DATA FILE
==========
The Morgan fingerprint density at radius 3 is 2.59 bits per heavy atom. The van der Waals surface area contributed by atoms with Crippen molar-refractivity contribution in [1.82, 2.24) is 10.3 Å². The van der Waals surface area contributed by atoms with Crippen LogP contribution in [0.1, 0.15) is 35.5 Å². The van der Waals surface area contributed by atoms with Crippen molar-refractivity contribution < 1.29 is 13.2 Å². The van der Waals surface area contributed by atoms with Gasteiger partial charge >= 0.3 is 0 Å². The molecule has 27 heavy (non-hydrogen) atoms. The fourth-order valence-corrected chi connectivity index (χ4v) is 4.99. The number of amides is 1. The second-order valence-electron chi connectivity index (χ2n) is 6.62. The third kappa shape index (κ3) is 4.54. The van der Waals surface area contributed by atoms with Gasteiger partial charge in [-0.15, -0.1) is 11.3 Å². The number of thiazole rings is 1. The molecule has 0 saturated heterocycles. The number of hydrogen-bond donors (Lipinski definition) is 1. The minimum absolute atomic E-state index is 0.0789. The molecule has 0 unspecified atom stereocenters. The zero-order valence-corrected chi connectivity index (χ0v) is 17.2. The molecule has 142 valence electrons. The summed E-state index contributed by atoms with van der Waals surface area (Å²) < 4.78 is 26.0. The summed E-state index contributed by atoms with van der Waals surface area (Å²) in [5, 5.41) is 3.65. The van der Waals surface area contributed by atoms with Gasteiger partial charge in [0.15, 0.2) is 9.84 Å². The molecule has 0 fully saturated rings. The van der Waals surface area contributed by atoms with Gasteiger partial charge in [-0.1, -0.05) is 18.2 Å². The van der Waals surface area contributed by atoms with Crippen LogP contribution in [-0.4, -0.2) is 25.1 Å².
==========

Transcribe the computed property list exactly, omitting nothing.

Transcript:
The Morgan fingerprint density at radius 3 is 2.59 bits per heavy atom. The van der Waals surface area contributed by atoms with Crippen molar-refractivity contribution in [1.82, 2.24) is 10.3 Å². The van der Waals surface area contributed by atoms with Crippen LogP contribution in [0.1, 0.15) is 35.5 Å². The van der Waals surface area contributed by atoms with Crippen molar-refractivity contribution < 1.29 is 13.2 Å². The van der Waals surface area contributed by atoms with Gasteiger partial charge >= 0.3 is 0 Å². The molecule has 27 heavy (non-hydrogen) atoms. The fourth-order valence-corrected chi connectivity index (χ4v) is 4.99. The number of amides is 1. The second-order valence-electron chi connectivity index (χ2n) is 6.62. The third kappa shape index (κ3) is 4.54. The van der Waals surface area contributed by atoms with Gasteiger partial charge in [-0.15, -0.1) is 11.3 Å². The number of thiazole rings is 1. The molecule has 0 saturated heterocycles. The number of hydrogen-bond donors (Lipinski definition) is 1. The minimum absolute atomic E-state index is 0.0789. The molecule has 0 unspecified atom stereocenters. The zero-order valence-corrected chi connectivity index (χ0v) is 17.2. The molecule has 142 valence electrons. The summed E-state index contributed by atoms with van der Waals surface area (Å²) < 4.78 is 26.0. The summed E-state index contributed by atoms with van der Waals surface area (Å²) in [5, 5.41) is 3.65. The van der Waals surface area contributed by atoms with Gasteiger partial charge in [0.15, 0.2) is 9.84 Å². The molecule has 0 fully saturated rings. The van der Waals surface area contributed by atoms with Gasteiger partial charge in [-0.1, -0.05) is 18.2 Å². The van der Waals surface area contributed by atoms with Crippen LogP contribution in [-0.4, -0.2) is 25.1 Å².